8. #8 Chad Orzel
    October 21, 2009

    The biographical sketch thing gets around the problem of having to wade through piles of the things, but it sort of sidesteps the most interesting point, which is the fact that the long-form CV exists at all. Why is it that professional academics default to a personal presentation in which it’s appropriate to refer to National Honor Society membership back in high school?

  9. #9 Eric Lund
    October 21, 2009

    Why is it that professional academics default to a personal presentation in which it’s appropriate to refer to National Honor Society membership back in high school?

    I would say that Katydid’s example is somebody who definitely went too far. There needs to be a format for listing all of one’s publications. That some fields (notably computer science) place an emphasis on conference presentations means that having a list of such presentations is not completely unreasonable. But unless you’re Emily Rosa, listing something you did in your K-12 years is probably inappropriate. There’s nothing special about an academic having been in the National Honor Society; in fact, I’d be more surprised if an academic who attended a US high school had not been in the National Honor Society.

  10. #10 ecologist
    October 21, 2009

    Well, here’s another way to look at it. It’s data. You may not think it’s relevant; the person reading it may. So you put it all in. Then, when the agencies request it, you edit down to the NSF 2-page format, or the NIH format, etc.

    Don’t forget, two top issues when looking at most CVs (especially in hiring/promotion situations) are development and consistency. Development as in, how does your amount and mix of contributions change as you go from grad student to postdoc to asst. prof. to …. There are things that should change along that trajectory and the person[s] reading your CV will be looking for them. Consistency, as in have you been a regular contributor of important things to your field over time, or does it look like you are slowing down …

    Neither of these things, important considerations in evaluating someone in academia, can be deduced from a short-form CV. Nor, I suspect, are they as important in most business-world hires, where resumes are much shorter.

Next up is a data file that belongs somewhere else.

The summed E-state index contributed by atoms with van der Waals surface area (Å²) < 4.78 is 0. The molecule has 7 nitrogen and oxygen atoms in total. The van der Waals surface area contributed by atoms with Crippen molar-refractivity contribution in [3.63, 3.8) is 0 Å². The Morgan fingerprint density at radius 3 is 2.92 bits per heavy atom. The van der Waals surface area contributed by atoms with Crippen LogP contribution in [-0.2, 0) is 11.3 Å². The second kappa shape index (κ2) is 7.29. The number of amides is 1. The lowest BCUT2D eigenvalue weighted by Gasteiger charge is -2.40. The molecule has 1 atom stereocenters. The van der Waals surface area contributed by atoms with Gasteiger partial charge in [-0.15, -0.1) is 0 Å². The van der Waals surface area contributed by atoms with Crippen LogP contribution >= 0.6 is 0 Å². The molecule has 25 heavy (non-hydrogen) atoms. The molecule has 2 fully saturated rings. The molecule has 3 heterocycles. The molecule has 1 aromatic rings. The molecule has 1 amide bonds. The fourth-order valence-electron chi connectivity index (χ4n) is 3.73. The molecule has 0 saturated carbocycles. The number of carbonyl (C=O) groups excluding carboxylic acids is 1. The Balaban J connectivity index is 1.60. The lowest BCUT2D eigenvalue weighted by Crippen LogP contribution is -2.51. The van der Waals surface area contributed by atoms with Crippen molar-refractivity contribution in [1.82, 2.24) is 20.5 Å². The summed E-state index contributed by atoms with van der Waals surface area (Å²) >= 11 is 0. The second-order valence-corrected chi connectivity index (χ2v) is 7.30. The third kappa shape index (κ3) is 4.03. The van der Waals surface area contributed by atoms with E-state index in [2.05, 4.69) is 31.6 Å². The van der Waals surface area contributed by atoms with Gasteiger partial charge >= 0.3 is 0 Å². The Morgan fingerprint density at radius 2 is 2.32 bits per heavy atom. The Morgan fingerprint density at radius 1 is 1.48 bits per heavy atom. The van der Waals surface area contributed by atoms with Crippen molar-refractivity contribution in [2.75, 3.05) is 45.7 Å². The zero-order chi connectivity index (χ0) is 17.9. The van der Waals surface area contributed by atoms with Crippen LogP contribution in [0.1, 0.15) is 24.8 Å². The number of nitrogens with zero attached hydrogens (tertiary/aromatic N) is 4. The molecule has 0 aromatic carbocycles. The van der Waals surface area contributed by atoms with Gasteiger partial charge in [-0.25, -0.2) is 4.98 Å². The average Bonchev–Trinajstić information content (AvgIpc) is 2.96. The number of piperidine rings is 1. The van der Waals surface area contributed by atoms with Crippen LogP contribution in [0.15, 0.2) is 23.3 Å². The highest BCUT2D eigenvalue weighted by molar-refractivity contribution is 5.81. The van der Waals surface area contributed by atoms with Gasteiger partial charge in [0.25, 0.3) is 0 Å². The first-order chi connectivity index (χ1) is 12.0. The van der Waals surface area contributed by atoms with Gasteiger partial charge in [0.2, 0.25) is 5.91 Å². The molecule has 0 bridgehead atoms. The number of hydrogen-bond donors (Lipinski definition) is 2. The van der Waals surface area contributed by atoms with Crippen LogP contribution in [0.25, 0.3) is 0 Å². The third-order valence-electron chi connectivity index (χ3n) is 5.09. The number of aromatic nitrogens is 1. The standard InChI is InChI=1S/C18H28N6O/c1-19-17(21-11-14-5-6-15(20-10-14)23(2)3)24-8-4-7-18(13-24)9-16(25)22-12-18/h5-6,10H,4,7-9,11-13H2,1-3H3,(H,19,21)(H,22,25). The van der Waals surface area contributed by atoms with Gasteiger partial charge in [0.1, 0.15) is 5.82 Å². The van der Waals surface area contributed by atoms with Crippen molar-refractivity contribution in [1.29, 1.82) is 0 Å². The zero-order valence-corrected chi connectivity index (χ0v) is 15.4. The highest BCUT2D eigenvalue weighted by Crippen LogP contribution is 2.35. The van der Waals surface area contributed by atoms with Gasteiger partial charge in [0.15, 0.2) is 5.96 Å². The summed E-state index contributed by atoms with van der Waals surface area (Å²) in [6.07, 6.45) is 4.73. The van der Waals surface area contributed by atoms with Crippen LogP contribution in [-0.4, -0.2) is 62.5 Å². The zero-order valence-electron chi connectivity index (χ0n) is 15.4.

Different situations, different documents.

  11. #11 onymous
    October 21, 2009

    You know how a lot of universities have first-year fellowships that all grad students receive? I know someone who listed those under “Awards” for every place he was admitted to grad school, even those he did not attend (with a little asterisk saying “declined”). So “Harvard University First-Year Student Fellowship*”, etc. This, I think, is ridiculous.

  12. #12 katydid13
    October 21, 2009

    I think it’s our way of keeping score, and it’s kind of warped. Unlike business, dollars brought in doesn’t work well in a cross discipline fashion because some kinds of research require more expensive toys than others.

    Every group has their performance measures and they can get kind of strange if you look too closely. CVs are the academic version.

    Some traditions like including information about spouses and children on CVs are oddly unique to academia (which I’ve seen). I find that sexist and annoying. I can’t even begin to explain that other than outdated notions about what a stable employee is.

    I think there is kind of a CV arms race. I was at a conference last spring where so many people were presenting, they weren’t actually presenting to more than a couple of people.

  13. #13 agm
    October 22, 2009

    It seems weird, but only in US context. From what people have told me over the years, no one outside knows what a resume is, everyone uses a purpose-edited CV.

  14. #14 Hugh Miller
    October 23, 2009

    It seems to me with the Internet, we should move toward the 2 page format for general use and simply keep our web pages upto date with all the other information! That would mean less trees being used and would allow everyone to have a standard simple format. All the other stuff can be on your web page (http://faculty.etsu.edu/millerh).

  15. #15 antipodean
    October 26, 2009

    Padding out your CV with conference abstracts/uninvited talks just makes it look like you haven’t done anything properly. As for putting in your highschool academic achievements…

    Too long a CV is a snow job. You’re going to look like you’re trying to hide something.

  16. #16 Dave Munger
    October 27, 2009

    I agree, some CVs are absolutely ridiculous. I saw one once that listed a membership with the Metropolitan Museum of Art (the kind they try to get every tourist to purchase when they visit).

    But as long as it’s well organized, a long CV can make a lot of sense. Paper (or pixels) is cheap, and it’s nice to see someone’s entire publication record. Yeah, you can omit the letters the the local newspaper, but I say if it’s academically relevant, from college or beyond, leave it in.